An Idea That Just Might Fly

Even though you’ll park it in your garage, drive it to your nearest airstrip, and pilot it to your destination, don’t think of the Transition as a flying car. Carl Dietrich, the MIT aeronautical-engineering graduate student who is designing the vehicle, prefers the term “roadable aircraft”—meaning a plane that drives, not a car that flies.

“We try to steer away from The Jetsons,” Dietrich says. “It’s a step in that direction, but a baby step.”

Two hinges lock into place when the wings extend, securing the plane for takeoff.

Images: John MacNeill

Still, in an age of hub-centric commercial flights, Dietrich thinks the ability to cruise between two of the 4,800 small airports nationwide and then drive to a final destination, whether your office or vacation home, will be irresistible to amateur pilots.

He and his team are finishing a one-fifth-scale model for wind-tunnel tests. They hope to build a prototype within two years and to have the first Transitions rolling down runways by 2010.

The projected price tag? About $150,000, roughly the price of a fully loaded Ford GT sports car.

Leaving home: A fender bender could ruin the aerodynamics of the plane, so the big challenge is to make the Transition both flight- and road-ready. In car mode, the tail folds up, revealing a bumper. The control surfaces of the twin vertical stabilizers fold inward, shielding the propeller from debris.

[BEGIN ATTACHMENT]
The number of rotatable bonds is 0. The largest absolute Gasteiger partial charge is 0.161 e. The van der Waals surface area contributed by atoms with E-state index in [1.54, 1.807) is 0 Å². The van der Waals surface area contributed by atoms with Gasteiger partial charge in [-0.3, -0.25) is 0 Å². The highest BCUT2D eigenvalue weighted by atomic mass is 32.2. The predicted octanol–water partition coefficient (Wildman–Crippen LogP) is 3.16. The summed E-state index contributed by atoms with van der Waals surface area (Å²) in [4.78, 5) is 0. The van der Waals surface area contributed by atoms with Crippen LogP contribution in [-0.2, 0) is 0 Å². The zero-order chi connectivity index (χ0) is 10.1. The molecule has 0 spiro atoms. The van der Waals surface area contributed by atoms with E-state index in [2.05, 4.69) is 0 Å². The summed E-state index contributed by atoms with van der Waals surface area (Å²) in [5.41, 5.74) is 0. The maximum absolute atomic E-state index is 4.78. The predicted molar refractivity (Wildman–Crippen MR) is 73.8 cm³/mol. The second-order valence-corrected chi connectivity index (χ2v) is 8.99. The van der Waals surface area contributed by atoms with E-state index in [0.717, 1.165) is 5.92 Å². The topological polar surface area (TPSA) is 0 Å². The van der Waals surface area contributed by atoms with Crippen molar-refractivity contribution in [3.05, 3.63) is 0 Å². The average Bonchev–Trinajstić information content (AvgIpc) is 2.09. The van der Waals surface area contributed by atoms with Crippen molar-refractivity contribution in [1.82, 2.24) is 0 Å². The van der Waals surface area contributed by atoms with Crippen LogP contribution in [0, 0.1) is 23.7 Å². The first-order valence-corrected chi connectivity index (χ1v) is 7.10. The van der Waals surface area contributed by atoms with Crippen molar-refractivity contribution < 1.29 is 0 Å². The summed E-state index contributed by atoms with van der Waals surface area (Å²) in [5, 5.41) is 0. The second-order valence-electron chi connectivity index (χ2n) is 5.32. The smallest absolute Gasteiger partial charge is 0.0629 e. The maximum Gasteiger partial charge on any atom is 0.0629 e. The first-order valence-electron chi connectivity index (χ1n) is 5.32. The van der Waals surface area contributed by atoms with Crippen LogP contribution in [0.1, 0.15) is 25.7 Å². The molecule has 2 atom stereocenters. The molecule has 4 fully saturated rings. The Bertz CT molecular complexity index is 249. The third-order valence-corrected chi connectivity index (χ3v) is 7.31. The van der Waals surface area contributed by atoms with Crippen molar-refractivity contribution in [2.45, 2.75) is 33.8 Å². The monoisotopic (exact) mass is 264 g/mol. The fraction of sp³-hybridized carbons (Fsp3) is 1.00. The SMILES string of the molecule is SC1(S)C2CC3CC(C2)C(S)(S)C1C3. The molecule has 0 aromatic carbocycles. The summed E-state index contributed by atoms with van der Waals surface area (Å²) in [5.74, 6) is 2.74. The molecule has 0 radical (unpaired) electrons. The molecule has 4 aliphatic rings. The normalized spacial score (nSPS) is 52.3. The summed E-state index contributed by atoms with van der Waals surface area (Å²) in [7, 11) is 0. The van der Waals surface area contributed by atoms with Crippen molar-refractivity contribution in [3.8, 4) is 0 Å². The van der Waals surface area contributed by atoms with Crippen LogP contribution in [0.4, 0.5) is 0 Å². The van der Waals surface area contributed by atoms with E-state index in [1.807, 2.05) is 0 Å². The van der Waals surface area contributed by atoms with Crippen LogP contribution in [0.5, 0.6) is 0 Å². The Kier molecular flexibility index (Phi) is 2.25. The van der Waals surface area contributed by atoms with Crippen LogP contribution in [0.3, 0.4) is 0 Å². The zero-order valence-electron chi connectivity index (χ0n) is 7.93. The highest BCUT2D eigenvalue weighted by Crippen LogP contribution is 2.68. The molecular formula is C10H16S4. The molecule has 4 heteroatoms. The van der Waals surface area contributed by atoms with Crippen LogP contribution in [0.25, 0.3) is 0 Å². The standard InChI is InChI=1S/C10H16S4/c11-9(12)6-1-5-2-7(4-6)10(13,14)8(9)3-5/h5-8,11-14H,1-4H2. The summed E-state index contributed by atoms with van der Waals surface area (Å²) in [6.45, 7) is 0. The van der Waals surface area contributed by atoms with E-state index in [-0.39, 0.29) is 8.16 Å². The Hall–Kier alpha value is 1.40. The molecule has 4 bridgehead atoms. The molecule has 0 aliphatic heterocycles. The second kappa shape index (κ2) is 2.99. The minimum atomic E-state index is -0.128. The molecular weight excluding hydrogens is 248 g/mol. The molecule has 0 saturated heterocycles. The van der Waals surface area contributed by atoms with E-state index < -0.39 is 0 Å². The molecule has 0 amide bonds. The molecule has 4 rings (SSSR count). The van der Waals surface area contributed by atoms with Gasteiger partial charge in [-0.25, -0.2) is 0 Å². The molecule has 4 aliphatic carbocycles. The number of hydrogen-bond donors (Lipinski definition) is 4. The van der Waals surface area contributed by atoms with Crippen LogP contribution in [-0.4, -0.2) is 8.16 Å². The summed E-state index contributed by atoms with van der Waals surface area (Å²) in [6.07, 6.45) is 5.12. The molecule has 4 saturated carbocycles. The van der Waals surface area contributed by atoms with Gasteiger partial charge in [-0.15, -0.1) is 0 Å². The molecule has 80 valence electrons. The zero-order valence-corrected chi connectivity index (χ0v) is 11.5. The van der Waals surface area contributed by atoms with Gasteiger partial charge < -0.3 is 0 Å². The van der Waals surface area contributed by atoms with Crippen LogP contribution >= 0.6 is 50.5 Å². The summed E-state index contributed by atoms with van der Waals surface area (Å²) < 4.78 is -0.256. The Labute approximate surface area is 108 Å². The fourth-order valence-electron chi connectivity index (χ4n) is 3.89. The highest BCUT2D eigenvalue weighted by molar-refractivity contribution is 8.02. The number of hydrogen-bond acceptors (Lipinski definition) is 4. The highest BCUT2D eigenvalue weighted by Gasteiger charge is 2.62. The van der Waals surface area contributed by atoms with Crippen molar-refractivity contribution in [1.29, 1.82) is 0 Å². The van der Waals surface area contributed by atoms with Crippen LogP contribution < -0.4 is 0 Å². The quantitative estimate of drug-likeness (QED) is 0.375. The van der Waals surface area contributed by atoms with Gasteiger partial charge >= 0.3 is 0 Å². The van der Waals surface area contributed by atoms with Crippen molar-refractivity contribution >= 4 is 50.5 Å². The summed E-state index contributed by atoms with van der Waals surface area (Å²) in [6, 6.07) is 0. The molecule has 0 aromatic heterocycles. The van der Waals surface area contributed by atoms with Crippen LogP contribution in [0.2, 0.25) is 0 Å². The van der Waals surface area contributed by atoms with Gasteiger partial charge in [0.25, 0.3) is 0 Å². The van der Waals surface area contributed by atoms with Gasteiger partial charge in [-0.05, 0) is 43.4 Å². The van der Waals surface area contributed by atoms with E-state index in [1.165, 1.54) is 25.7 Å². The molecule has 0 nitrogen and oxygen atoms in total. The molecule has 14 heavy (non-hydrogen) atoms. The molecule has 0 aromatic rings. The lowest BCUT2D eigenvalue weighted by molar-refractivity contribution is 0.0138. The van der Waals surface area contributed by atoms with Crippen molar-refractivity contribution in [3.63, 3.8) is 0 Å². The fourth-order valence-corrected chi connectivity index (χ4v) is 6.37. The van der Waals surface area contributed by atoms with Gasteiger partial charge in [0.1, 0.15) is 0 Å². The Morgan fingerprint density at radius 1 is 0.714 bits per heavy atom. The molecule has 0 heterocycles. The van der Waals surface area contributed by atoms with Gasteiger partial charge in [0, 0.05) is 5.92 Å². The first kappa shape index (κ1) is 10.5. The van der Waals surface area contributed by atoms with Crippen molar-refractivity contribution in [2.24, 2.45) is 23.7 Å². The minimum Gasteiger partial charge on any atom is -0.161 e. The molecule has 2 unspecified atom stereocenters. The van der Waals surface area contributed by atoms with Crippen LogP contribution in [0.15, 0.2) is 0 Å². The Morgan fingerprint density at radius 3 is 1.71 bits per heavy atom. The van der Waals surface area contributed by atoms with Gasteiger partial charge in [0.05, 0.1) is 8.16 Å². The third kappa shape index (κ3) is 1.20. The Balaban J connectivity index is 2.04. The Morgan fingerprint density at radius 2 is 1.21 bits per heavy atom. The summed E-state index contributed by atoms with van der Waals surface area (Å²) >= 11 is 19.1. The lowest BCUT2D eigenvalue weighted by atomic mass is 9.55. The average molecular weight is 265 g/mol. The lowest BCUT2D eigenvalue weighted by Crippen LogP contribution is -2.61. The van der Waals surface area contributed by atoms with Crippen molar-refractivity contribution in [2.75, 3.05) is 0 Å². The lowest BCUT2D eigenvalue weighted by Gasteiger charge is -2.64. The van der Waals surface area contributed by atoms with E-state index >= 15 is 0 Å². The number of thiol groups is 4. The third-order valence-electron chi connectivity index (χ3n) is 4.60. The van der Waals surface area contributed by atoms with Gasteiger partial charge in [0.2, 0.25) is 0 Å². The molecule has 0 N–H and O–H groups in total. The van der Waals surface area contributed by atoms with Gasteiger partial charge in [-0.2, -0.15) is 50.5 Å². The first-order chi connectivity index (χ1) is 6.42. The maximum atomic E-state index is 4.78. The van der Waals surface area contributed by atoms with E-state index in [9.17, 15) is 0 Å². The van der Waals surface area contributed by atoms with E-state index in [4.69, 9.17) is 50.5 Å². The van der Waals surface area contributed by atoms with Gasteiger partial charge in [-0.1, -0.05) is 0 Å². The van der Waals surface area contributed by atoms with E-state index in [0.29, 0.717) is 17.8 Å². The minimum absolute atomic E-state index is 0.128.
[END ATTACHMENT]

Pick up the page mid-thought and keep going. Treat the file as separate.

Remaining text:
Driving: With only two seats and no trunk space, the Transition won’t be ideal for trips to Costco. But the 6.5-foot-high car will be able to reach highway speeds, Dietrich says, and could be refueled at any gas station that sells super-unleaded gas. Expected mileage on the road: a not-too-shabby 40 miles per gallon.

Transformation: On the runway, a flip of a switch starts the metamorphosis. The tail folds down, the wings flatten and lock into place, and the control surfaces of the vertical stabilizers line up. A security system, such as a thumbprint scanner, will keep Junior from “taking off” with the car.

Flight: With an air-cruising speed of 120 miles an hour, the Transition will be able to fly 500 miles on a single tank of gas. Inside the cockpit, “it’s all conventional general- aviation controls,” Dietrich says, “so it should be familiar to pilots.” In bad weather, you could simply divert to the nearest airport and drive the rest of the way.